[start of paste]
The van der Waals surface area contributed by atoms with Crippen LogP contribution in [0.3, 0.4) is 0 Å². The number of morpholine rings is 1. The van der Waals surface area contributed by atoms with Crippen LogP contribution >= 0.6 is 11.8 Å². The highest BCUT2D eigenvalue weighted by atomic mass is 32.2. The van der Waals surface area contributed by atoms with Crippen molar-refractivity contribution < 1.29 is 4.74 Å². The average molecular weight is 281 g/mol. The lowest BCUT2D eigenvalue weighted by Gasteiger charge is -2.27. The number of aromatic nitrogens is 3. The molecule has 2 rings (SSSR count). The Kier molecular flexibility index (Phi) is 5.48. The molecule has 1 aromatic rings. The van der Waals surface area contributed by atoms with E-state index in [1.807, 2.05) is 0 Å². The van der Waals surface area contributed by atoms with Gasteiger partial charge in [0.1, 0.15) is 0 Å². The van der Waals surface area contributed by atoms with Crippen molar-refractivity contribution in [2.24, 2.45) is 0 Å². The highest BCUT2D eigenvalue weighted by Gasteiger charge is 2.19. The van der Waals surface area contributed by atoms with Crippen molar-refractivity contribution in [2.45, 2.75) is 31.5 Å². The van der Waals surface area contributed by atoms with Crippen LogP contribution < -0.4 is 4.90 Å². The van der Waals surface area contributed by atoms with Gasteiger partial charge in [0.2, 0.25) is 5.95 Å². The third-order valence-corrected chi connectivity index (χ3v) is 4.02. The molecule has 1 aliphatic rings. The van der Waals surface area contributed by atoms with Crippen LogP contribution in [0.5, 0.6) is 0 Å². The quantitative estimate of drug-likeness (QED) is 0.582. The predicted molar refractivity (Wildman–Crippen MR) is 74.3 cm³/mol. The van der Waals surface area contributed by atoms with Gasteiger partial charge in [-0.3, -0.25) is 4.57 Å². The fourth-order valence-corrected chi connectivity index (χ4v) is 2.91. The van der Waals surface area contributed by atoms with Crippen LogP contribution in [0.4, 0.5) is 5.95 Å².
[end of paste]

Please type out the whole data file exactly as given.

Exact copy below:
The van der Waals surface area contributed by atoms with Crippen LogP contribution in [0.3, 0.4) is 0 Å². The number of morpholine rings is 1. The van der Waals surface area contributed by atoms with Crippen LogP contribution >= 0.6 is 11.8 Å². The highest BCUT2D eigenvalue weighted by atomic mass is 32.2. The van der Waals surface area contributed by atoms with Crippen molar-refractivity contribution < 1.29 is 4.74 Å². The average molecular weight is 281 g/mol. The lowest BCUT2D eigenvalue weighted by Gasteiger charge is -2.27. The number of aromatic nitrogens is 3. The molecule has 2 rings (SSSR count). The Kier molecular flexibility index (Phi) is 5.48. The molecule has 1 aromatic rings. The van der Waals surface area contributed by atoms with E-state index in [1.807, 2.05) is 0 Å². The van der Waals surface area contributed by atoms with Gasteiger partial charge in [0.1, 0.15) is 0 Å². The van der Waals surface area contributed by atoms with Crippen molar-refractivity contribution in [2.24, 2.45) is 0 Å². The highest BCUT2D eigenvalue weighted by Gasteiger charge is 2.19. The van der Waals surface area contributed by atoms with Crippen molar-refractivity contribution in [2.45, 2.75) is 31.5 Å². The van der Waals surface area contributed by atoms with Crippen LogP contribution < -0.4 is 4.90 Å². The van der Waals surface area contributed by atoms with Gasteiger partial charge in [0.2, 0.25) is 5.95 Å². The third-order valence-corrected chi connectivity index (χ3v) is 4.02. The molecule has 1 aliphatic rings. The van der Waals surface area contributed by atoms with Crippen LogP contribution in [0.5, 0.6) is 0 Å². The quantitative estimate of drug-likeness (QED) is 0.582. The predicted molar refractivity (Wildman–Crippen MR) is 74.3 cm³/mol. The van der Waals surface area contributed by atoms with Gasteiger partial charge in [-0.3, -0.25) is 4.57 Å². The fourth-order valence-corrected chi connectivity index (χ4v) is 2.91. The van der Waals surface area contributed by atoms with Crippen LogP contribution in [0.4, 0.5) is 5.95 Å².